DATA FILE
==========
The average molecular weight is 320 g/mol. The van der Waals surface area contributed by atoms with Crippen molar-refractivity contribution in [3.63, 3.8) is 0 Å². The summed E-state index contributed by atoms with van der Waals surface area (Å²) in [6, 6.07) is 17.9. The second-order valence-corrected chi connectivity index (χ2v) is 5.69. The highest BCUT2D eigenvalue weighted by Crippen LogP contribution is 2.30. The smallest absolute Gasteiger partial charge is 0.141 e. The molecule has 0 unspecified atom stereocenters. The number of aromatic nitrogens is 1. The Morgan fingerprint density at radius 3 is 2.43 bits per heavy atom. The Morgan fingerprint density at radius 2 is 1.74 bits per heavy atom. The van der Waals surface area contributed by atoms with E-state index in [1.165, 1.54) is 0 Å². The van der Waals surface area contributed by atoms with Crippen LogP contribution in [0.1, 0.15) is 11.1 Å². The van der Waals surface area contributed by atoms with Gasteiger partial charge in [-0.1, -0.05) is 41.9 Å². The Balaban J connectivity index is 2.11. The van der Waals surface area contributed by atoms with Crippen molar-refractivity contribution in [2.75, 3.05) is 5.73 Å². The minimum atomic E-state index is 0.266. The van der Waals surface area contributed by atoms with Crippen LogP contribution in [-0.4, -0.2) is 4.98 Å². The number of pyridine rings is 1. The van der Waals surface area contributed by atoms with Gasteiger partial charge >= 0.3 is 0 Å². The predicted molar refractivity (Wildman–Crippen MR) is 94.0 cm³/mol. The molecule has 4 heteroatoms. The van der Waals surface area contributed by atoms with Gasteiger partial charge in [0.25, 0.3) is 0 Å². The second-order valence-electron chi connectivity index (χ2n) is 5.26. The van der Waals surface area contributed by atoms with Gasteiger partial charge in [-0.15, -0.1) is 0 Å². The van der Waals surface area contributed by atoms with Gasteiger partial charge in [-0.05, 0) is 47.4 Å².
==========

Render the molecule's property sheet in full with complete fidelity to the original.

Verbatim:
The average molecular weight is 320 g/mol. The van der Waals surface area contributed by atoms with Crippen molar-refractivity contribution in [3.63, 3.8) is 0 Å². The summed E-state index contributed by atoms with van der Waals surface area (Å²) in [6, 6.07) is 17.9. The second-order valence-corrected chi connectivity index (χ2v) is 5.69. The highest BCUT2D eigenvalue weighted by Crippen LogP contribution is 2.30. The smallest absolute Gasteiger partial charge is 0.141 e. The molecule has 0 unspecified atom stereocenters. The number of aromatic nitrogens is 1. The Morgan fingerprint density at radius 3 is 2.43 bits per heavy atom. The Morgan fingerprint density at radius 2 is 1.74 bits per heavy atom. The van der Waals surface area contributed by atoms with E-state index in [1.165, 1.54) is 0 Å². The van der Waals surface area contributed by atoms with Crippen LogP contribution in [0.1, 0.15) is 11.1 Å². The van der Waals surface area contributed by atoms with Gasteiger partial charge in [-0.1, -0.05) is 41.9 Å². The Balaban J connectivity index is 2.11. The van der Waals surface area contributed by atoms with Crippen molar-refractivity contribution in [2.75, 3.05) is 5.73 Å². The minimum atomic E-state index is 0.266. The van der Waals surface area contributed by atoms with Crippen LogP contribution in [-0.4, -0.2) is 4.98 Å². The number of pyridine rings is 1. The van der Waals surface area contributed by atoms with Gasteiger partial charge >= 0.3 is 0 Å². The predicted molar refractivity (Wildman–Crippen MR) is 94.0 cm³/mol. The molecule has 4 heteroatoms. The van der Waals surface area contributed by atoms with Gasteiger partial charge in [0.25, 0.3) is 0 Å². The second-order valence-electron chi connectivity index (χ2n) is 5.26. The van der Waals surface area contributed by atoms with Gasteiger partial charge in [-0.15, -0.1) is 0 Å². The van der Waals surface area contributed by atoms with Gasteiger partial charge in [-0.05, 0) is 47.4 Å².